Healthcare and Lifesciences
Real-world evidence to improve Healthcare in India
28 Jan 2020

Real-World Data – RWD is data relating to patients’ health status and or the delivery of Healthcare routinely collected from a variety of sources. Real-World Evidence – RWE is the clinical evidence regarding the usage and potential benefits or risks of a medical product derived from the analysis of RWD.

RWE studies are valuable across the product lifecycle and can provide multiple benefits such as product development, providing evidence to support health outcomes, reduction in resource use, detection of untreated or undiagnosed patients, generating hypotheses for prospective trials, identification of suboptimal dosing, characterizing appropriate treatment subgroups, monitoring safety especially uncommon or rare adverse reactions.

Various sources from which we can collect Real-World Evidence include supplementary information collected during RCTs – Regular Clinical Trials, large pragmatic trials which have a role in evaluating the effectiveness of a drug or treatment, administrative data which is collected primarily for reimbursement but contains some clinical opinion and process use with detailed information on charges, electronic health records, and health surveys. For a developing country like India, there are several challenges in the interpretation and inutility of RWE studies. Open, unblinded, and nonrandomized designs used in RWE studies raise questions about their validity.

India is losing out on the tremendous wealth of RWD as it still lags in the number of registries and information stored in them. Healthcare is not financed by the Government given the population size; it sees a slight incentive in assessing Healthcare technologies and building systems to generate relevant data. As a result, registries, databases, medical records, and other sources of RWD have remained underdeveloped in the country.

However, the country has now started taking baby steps towards collecting RWEs. The Indian chapter of the International Society for Pharmacoeconomics and Outcomes – ISPOR has already drafted the proposed PE guidelines for India. PEs analysis helps the decision-makers of a Healthcare system, e.g. clinicians, hospital administrators, health insurance providers, or the Government to optimize the resources in health and provides means for assessing costs and consequences of all available pharma products.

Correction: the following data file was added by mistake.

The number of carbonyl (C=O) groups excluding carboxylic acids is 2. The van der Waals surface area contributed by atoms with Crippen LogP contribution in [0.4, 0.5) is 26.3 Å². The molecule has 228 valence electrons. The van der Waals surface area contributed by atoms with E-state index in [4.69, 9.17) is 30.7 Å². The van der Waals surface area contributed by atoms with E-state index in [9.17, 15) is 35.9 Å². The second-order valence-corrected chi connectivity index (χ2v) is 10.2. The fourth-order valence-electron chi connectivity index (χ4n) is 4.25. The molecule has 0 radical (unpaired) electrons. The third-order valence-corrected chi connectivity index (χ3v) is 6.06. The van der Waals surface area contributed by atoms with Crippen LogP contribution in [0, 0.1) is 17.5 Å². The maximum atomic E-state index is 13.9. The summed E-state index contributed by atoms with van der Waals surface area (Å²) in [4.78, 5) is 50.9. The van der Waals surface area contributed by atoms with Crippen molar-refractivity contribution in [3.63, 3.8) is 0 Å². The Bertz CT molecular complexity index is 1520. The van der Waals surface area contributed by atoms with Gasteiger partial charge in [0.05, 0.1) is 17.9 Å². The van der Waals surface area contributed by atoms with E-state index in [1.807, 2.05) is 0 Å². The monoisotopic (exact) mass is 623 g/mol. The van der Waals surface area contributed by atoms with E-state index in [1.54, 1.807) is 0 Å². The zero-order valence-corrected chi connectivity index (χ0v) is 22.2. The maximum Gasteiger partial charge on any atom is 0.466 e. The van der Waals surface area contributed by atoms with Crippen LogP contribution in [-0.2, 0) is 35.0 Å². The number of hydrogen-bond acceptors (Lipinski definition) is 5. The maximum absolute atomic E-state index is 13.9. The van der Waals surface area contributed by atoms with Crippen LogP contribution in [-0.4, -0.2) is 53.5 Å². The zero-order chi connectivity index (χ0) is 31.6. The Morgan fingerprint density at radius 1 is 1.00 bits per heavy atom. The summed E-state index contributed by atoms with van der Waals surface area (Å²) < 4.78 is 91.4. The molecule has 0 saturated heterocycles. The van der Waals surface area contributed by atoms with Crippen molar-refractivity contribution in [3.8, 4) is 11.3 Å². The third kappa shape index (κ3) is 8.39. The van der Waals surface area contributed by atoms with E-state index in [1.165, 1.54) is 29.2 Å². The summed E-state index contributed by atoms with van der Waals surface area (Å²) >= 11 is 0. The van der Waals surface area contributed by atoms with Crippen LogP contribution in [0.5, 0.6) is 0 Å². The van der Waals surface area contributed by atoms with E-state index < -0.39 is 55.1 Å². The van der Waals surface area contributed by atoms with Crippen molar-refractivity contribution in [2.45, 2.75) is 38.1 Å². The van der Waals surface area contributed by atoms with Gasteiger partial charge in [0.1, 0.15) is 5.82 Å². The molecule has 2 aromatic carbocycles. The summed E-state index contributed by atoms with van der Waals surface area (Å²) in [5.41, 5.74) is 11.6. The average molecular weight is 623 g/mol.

IBM has announced that Manipal Hospitals’ communal and training facilities will implement a cognitive computing platform ‘Watson for Oncology,’ guided by Memorial Sloan-Kettering that analyses data to recognize evidence-based treatment options, helping oncologists to offer cancer patients with personalized Healthcare.

Government of India – GoI has recently launched SEHAT – Social Endeavour for Health and Telemedicine, to empower rural citizens by offering access to information, skills, and other services in different sectors through the intervention of digital technologies, providing diagnostic treatment, free drugs along with insurance cover to treat serious diseases under the National Health Assurance Mission. The Government has also implemented ‘the e-health initiative’, which is a part of the Digital India drive. It aims at offering economical and effective Healthcare services to all citizens. This program can help people maintain health records using eKYC data of Aadhaar numbers.

With a realistic framework for achieving universal healthcare for the masses, India is making positive strides towards the harmonization of myriad, fragmented health schemes.

Authored by (at the time of writing):

Aryaman Tandon, Leader, Healthcare Practice

Dr. Anuj Gupta, Member, Healthcare Practice

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